Is it feasible to peer-review the Internet? A coalition of science agencies and Silicon Valley entrepreneurs is trying to do just that. They are launching what they claim will be an authoritative network of websites, where users can find trustworthy information on any subject. Top science organizations are signing up, but critics are sceptical about the project's rationale, and whether it can succeed.

The Digital Universe project is billed as a “network of web portals”, run by experts, on topics ranging from the Arctic and the oceans to the Solar System and the Universe. Users would navigate through the portals using a three-dimensional browser.

You could “fly over an accurate virtual Earth to explore the contours of the Grand Canyon, swim with the fish of the Great Barrier Reef and travel through the human body”, says an enthusiastic Robert Corell, chair of the steering committee for the Arctic Climate Impact Assessment and senior scientific adviser for the Digital Universe's Earth Portal.

The project also includes an encyclopaedia that will use similar technology to the popular online encyclopaedia Wikipedia, and Larry Sanger, a co-founder of Wikipedia, is helping to create it. But that's where the resemblance ends. All content in the Digital Universe will come from vetted experts, and articles will be reviewed by editors before going live. There will also be links to approved websites.

The Digital Universe: science you can trust on the Internet.

The driving force behind the project is ManyOne, a company headed by Joseph Firmage, who made a fortune in the 1990s from an Internet consulting company. He resigned in 1999 after the fallout from his book claiming that he had encountered extraterrestrials.

Firmage says he vehemently opposes the “anyone can edit” vision of Wikipedia. “Wikipedia is a very uninviting place for most intellectuals,” he adds. “I myself would not want to be writing articles that could be edited by somebody who does not necessarily have any expertise.” He hopes that peer-reviewed content will raise the standard of content on the web, which he describes as having “an intellectual deficiency of serious proportions”.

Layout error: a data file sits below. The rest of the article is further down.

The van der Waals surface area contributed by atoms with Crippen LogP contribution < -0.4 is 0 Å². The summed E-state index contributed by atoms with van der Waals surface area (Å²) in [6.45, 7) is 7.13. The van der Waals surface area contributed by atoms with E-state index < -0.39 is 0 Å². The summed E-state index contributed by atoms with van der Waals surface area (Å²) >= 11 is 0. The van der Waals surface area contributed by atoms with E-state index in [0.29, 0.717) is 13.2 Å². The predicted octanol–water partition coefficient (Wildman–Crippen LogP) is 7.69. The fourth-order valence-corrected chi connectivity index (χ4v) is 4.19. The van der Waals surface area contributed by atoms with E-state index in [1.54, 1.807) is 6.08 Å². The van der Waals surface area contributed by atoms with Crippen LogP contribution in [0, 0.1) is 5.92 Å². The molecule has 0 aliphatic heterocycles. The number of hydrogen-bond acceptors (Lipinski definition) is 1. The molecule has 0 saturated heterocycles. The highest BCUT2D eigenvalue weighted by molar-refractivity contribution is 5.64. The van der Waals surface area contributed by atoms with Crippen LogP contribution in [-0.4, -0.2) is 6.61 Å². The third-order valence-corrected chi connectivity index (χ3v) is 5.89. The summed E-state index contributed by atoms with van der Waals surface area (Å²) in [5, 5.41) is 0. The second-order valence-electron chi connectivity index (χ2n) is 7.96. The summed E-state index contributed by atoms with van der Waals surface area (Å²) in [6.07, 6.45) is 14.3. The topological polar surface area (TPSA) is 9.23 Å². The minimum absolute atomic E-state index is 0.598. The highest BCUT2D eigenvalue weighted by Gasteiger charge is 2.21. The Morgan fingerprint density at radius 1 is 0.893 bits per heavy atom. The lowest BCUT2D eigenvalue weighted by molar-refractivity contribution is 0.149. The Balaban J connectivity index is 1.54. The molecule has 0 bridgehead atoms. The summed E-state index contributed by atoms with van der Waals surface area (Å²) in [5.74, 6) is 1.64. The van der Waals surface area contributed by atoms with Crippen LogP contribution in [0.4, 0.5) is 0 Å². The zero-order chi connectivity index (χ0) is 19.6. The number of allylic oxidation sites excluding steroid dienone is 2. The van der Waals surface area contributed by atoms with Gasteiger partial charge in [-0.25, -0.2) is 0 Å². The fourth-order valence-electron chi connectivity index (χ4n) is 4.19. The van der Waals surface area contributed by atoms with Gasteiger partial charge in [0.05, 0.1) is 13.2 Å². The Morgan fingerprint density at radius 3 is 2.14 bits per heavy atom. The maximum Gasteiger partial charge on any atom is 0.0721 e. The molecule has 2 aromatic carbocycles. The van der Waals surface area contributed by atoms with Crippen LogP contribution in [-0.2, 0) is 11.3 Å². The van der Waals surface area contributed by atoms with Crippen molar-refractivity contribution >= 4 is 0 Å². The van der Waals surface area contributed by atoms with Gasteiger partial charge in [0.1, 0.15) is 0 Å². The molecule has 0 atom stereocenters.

“The Digital Universe is an attempt to massively mobilize the scientific community,” adds Cutler Cleveland, director of the Center for Energy and Environmental Studies at Boston University and editor of the Digital Universe's Earth Portal and other portals on Earth's environment. “The information you see here you will know is trustworthy in a fundamental way.”

They're not in it for the money; actually, they're trying to save the world.

Many are enthusiastic. The US National Council for Science and the Environment, the University of California, Berkeley, Massachusetts Institute of Technology, the University of Oxford and the World Resources Institute have all signed up to help. The Digital Universe's Earth Portal, which is to be released next month, has contributors that include Gene Likens, the discoverer of acid rain, Thomas Kunz, a top bat expert, and Robert Costanza, founder of the field of ecological economics. Its international advisory board includes Rita Colwell, former director of the US National Science Foundation.

Critics interviewed by Nature were unwilling to speak on the record. But some believe that the project is over-complicated, and that much of its underlying technology — which still requires significant development — runs against the trend to distribute information in lightweight formats that can be accessed by cell phones or PDAs such as the BlackBerry. “If you have to rely on a high-bandwidth always-on network environment, on devices with a lot of storage, you are pretty much going in the wrong direction,” says one critic, an expert in Internet information systems. He is also unimpressed by the Digital Universe's concept of peer-reviewing material. “There's more than enough content on the web, even substantive content,” he says. “I'm not sure that generating new content is really a breakthrough.”

There are also questions over the business model, in which revenue would largely come from selling high-speed Internet access, with half the profits fed back into the work. “It's an odd choice; that's a dying business,” comments one observer familiar with the project, pointing out that in the future consumers will be unlikely to notice where their Internet access comes from. But he says he can't help being inspired by the idea. “They're trying to package science in a way that has some of the glitz and entertainment appeal of television, but that is also complete and correct,” he says. “They're not in it for the money; actually, they're trying to save the world.”